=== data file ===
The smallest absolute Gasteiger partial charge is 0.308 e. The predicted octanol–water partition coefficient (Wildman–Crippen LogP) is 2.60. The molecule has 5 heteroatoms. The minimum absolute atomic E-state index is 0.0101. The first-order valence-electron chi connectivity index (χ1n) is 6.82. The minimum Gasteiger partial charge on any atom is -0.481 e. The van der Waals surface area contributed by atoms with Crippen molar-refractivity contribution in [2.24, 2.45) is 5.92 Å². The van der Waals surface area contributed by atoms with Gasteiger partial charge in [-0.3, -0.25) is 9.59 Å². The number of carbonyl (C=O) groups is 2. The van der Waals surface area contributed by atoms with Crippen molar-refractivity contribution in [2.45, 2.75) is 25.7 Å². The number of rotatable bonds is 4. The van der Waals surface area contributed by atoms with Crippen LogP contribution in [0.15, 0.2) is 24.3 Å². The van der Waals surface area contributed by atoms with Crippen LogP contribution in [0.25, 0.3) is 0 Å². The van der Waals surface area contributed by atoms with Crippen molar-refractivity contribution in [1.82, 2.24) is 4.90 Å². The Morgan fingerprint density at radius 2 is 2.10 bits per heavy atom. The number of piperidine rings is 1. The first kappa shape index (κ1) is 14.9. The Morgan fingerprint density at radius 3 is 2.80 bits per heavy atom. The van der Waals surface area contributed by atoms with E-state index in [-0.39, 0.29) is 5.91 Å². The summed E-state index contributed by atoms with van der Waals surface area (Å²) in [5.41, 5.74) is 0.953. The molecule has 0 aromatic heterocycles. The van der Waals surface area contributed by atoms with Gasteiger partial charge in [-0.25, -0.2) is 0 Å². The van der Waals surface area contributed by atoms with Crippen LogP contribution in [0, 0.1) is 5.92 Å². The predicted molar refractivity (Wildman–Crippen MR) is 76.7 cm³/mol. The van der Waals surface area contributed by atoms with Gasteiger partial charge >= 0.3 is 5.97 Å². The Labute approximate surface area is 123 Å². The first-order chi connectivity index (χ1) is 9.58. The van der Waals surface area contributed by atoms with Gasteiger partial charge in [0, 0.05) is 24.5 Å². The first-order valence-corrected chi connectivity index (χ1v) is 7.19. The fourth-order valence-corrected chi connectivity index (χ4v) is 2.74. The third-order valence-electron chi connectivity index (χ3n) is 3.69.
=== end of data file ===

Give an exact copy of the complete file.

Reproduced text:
The smallest absolute Gasteiger partial charge is 0.308 e. The predicted octanol–water partition coefficient (Wildman–Crippen LogP) is 2.60. The molecule has 5 heteroatoms. The minimum absolute atomic E-state index is 0.0101. The first-order valence-electron chi connectivity index (χ1n) is 6.82. The minimum Gasteiger partial charge on any atom is -0.481 e. The van der Waals surface area contributed by atoms with Crippen molar-refractivity contribution in [2.24, 2.45) is 5.92 Å². The van der Waals surface area contributed by atoms with Gasteiger partial charge in [-0.3, -0.25) is 9.59 Å². The number of carbonyl (C=O) groups is 2. The van der Waals surface area contributed by atoms with Crippen molar-refractivity contribution in [2.45, 2.75) is 25.7 Å². The number of rotatable bonds is 4. The van der Waals surface area contributed by atoms with Crippen LogP contribution in [0.15, 0.2) is 24.3 Å². The van der Waals surface area contributed by atoms with Crippen LogP contribution in [0.25, 0.3) is 0 Å². The van der Waals surface area contributed by atoms with Crippen molar-refractivity contribution in [1.82, 2.24) is 4.90 Å². The Morgan fingerprint density at radius 2 is 2.10 bits per heavy atom. The number of piperidine rings is 1. The first kappa shape index (κ1) is 14.9. The Morgan fingerprint density at radius 3 is 2.80 bits per heavy atom. The van der Waals surface area contributed by atoms with E-state index in [-0.39, 0.29) is 5.91 Å². The summed E-state index contributed by atoms with van der Waals surface area (Å²) in [5.41, 5.74) is 0.953. The molecule has 0 aromatic heterocycles. The van der Waals surface area contributed by atoms with Gasteiger partial charge in [-0.25, -0.2) is 0 Å². The van der Waals surface area contributed by atoms with Crippen LogP contribution in [0, 0.1) is 5.92 Å². The predicted molar refractivity (Wildman–Crippen MR) is 76.7 cm³/mol. The van der Waals surface area contributed by atoms with Gasteiger partial charge >= 0.3 is 5.97 Å². The Labute approximate surface area is 123 Å². The first-order chi connectivity index (χ1) is 9.58. The van der Waals surface area contributed by atoms with Gasteiger partial charge in [0, 0.05) is 24.5 Å². The first-order valence-corrected chi connectivity index (χ1v) is 7.19. The fourth-order valence-corrected chi connectivity index (χ4v) is 2.74. The third-order valence-electron chi connectivity index (χ3n) is 3.69.